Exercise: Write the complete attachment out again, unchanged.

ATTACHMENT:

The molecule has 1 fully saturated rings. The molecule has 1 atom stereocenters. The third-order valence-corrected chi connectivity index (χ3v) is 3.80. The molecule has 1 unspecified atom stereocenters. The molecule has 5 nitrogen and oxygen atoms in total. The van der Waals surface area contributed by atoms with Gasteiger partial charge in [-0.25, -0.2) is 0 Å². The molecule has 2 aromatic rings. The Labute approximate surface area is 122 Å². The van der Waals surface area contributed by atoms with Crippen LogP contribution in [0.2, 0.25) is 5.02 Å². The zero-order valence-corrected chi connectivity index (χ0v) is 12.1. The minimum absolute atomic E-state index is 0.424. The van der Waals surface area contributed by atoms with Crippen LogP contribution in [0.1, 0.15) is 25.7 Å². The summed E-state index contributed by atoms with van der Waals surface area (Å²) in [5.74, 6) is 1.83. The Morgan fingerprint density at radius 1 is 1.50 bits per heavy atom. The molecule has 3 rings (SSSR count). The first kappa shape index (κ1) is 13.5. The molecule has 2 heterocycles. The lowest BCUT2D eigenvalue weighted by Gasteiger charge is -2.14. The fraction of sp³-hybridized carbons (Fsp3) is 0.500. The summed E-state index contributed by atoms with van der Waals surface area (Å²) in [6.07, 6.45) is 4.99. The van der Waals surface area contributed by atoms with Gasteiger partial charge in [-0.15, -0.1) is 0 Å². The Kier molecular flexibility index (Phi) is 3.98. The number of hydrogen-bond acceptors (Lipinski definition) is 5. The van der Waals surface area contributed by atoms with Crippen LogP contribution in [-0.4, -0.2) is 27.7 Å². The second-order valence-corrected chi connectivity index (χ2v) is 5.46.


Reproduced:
The molecule has 1 fully saturated rings. The molecule has 1 atom stereocenters. The third-order valence-corrected chi connectivity index (χ3v) is 3.80. The molecule has 1 unspecified atom stereocenters. The molecule has 5 nitrogen and oxygen atoms in total. The van der Waals surface area contributed by atoms with Gasteiger partial charge in [-0.25, -0.2) is 0 Å². The molecule has 2 aromatic rings. The Labute approximate surface area is 122 Å². The van der Waals surface area contributed by atoms with Crippen LogP contribution in [0.2, 0.25) is 5.02 Å². The zero-order valence-corrected chi connectivity index (χ0v) is 12.1. The minimum absolute atomic E-state index is 0.424. The van der Waals surface area contributed by atoms with Crippen LogP contribution in [0.1, 0.15) is 25.7 Å². The summed E-state index contributed by atoms with van der Waals surface area (Å²) in [5.74, 6) is 1.83. The Morgan fingerprint density at radius 1 is 1.50 bits per heavy atom. The molecule has 3 rings (SSSR count). The first kappa shape index (κ1) is 13.5. The molecule has 2 heterocycles. The lowest BCUT2D eigenvalue weighted by Gasteiger charge is -2.14. The fraction of sp³-hybridized carbons (Fsp3) is 0.500. The summed E-state index contributed by atoms with van der Waals surface area (Å²) in [6.07, 6.45) is 4.99. The van der Waals surface area contributed by atoms with Gasteiger partial charge in [-0.15, -0.1) is 0 Å². The Kier molecular flexibility index (Phi) is 3.98. The number of hydrogen-bond acceptors (Lipinski definition) is 5. The van der Waals surface area contributed by atoms with Crippen LogP contribution in [-0.4, -0.2) is 27.7 Å². The second-order valence-corrected chi connectivity index (χ2v) is 5.46.